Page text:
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Kia Rondo: Pleasant surprises at every turn

        One thing I love about exploring new cars each week is that occasional surprise. It happens when you know pretty much what to expect, but then the vehicle delivers a bit more.

        So along comes this whatchamacallit, a mini-minivan or crossover wannabe, called the Kia Rondo. One lip turns up -- it’s a little funny looking, smallish but roomy inside. And then a quick run down the road and the other side of the lip turns up.

Rondo        This is very decent, I tell myself. This is fun. And this is functional, with optional seating for seven and suprising legroom.

        The Rondo, unveiled for 2007, is an odd creature, sure to attract the attention of PT Cruiser types and Toyota Matrix and Mazda5 folks. It strikes me as a smallish minivan, but it drives more like a sprinty Matrix or VW.

         Since it’s an odd fellow, perhaps, Kia invented new lingo to go with it. Rondo’s "giddyupidness," the Korean carmaker says, is derived from a standard 2.4-liter inline 4-cylinder engine that delivers 162 horses and 164 pound-feet of torque. That’s a bigger engine than the Mazda5, Matrix and Chevy HHR, boasts Kia, and more horses than the Mazda, Matrix and PT.

         It’s not racy but it has all the oomph you’ll need to get to the airport on time. That is, if the Rondo is too loaded down with the inlaws and enough bags for a four-week stay. It gets a bit sluggish with a full load, but how did you get roped into four weeks with the inlaws anyway?

         The front-wheel-drive Rondo is nimble with independent front and rear suspension, MacPherson struts up front and multilink in the rear. Cornering is relatively flat. Front and rear antiroll bars are standard.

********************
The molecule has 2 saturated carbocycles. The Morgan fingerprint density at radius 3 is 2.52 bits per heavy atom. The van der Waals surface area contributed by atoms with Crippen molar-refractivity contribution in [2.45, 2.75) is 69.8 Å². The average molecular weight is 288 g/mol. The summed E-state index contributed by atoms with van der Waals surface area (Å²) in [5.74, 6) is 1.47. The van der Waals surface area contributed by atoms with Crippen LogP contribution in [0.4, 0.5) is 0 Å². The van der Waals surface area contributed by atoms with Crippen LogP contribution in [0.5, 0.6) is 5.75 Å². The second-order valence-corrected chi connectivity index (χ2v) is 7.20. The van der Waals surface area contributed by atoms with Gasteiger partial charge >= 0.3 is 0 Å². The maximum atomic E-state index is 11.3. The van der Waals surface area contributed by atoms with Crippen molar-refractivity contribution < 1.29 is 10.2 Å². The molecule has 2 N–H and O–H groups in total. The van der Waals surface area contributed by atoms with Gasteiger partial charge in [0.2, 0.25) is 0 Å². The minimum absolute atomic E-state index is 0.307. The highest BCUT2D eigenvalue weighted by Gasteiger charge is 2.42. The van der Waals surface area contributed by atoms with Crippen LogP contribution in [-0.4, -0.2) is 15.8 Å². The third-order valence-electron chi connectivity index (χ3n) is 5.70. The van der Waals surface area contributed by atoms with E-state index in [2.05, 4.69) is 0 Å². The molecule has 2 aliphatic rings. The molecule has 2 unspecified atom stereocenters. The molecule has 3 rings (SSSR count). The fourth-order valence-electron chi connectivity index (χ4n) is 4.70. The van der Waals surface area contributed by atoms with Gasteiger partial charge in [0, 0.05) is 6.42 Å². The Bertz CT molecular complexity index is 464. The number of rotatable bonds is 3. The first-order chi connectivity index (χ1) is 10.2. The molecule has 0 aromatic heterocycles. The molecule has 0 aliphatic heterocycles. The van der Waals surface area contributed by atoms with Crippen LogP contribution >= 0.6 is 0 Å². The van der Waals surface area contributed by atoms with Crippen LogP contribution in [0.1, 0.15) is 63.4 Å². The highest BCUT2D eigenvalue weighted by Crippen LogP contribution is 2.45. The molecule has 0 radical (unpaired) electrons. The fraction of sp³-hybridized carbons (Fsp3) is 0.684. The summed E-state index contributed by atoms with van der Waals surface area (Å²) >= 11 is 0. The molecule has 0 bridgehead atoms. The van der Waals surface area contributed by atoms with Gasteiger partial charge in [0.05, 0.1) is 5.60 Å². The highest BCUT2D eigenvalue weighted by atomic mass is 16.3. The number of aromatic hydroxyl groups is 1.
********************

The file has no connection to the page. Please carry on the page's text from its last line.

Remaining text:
Rondo is smooth and quiet riding, even at highway speeds. The EPA figures the 2.4-liter engine gets 21 around town, and 29 on the highway. Upgrade to the 2.7-liter 6-cylinder engine ($1,000 more and another 20 horses) and mileage is cut only slightly to 20 and 27.

         "Cabinocity'' (more Kia talk) is huge, says Kia, offering the kind of function found in some minivans. Rondo is a bit taller and wider than the Mazda5, offerinmg 41.3 inches of legroom up front. Second-row riders get three inches less legroom, and third-row folks get only 31 inches. Still, it is not too uncomfortable back there for short hauls -- even among taller types.

          Cargo space behind the third row is a mere 6.5 feet -- enough for a couple of crushable bags -- but fold that third row down and voila! -- 31.2 cubic feet of space.

          That's just good "seat flexology," Kia says. There are 32 different seating configurations possible, if you know your flexology.

          Safety equipment includes electronic stability control and six standard airbags, including side airbags in front and full-length side curtain airbags for all three rows.

          Rondo comes in two trims: LX and EX. The former is decently equipped, with AC, cruise control, remote entry and alloy wheels when you add the Convenience Package.  Upgrade to the EX and get fog lights, 17-inch wheels and Michelin rubber, chrome door handles and front-grille crossbars.

          Or go one better and add premium options like a power sunroof or a 10-speaker Infinity audio system with in-dash 6-CD changer and 7.5-inch subwoofer ($1,200).

           Overall, the Rondo is not much on looks. But it makes up for it with terrific personality, and function. And I call that "buyability."

PRICE: $16,395 (base LX); $20,995 (EX, as tested, with premium options)


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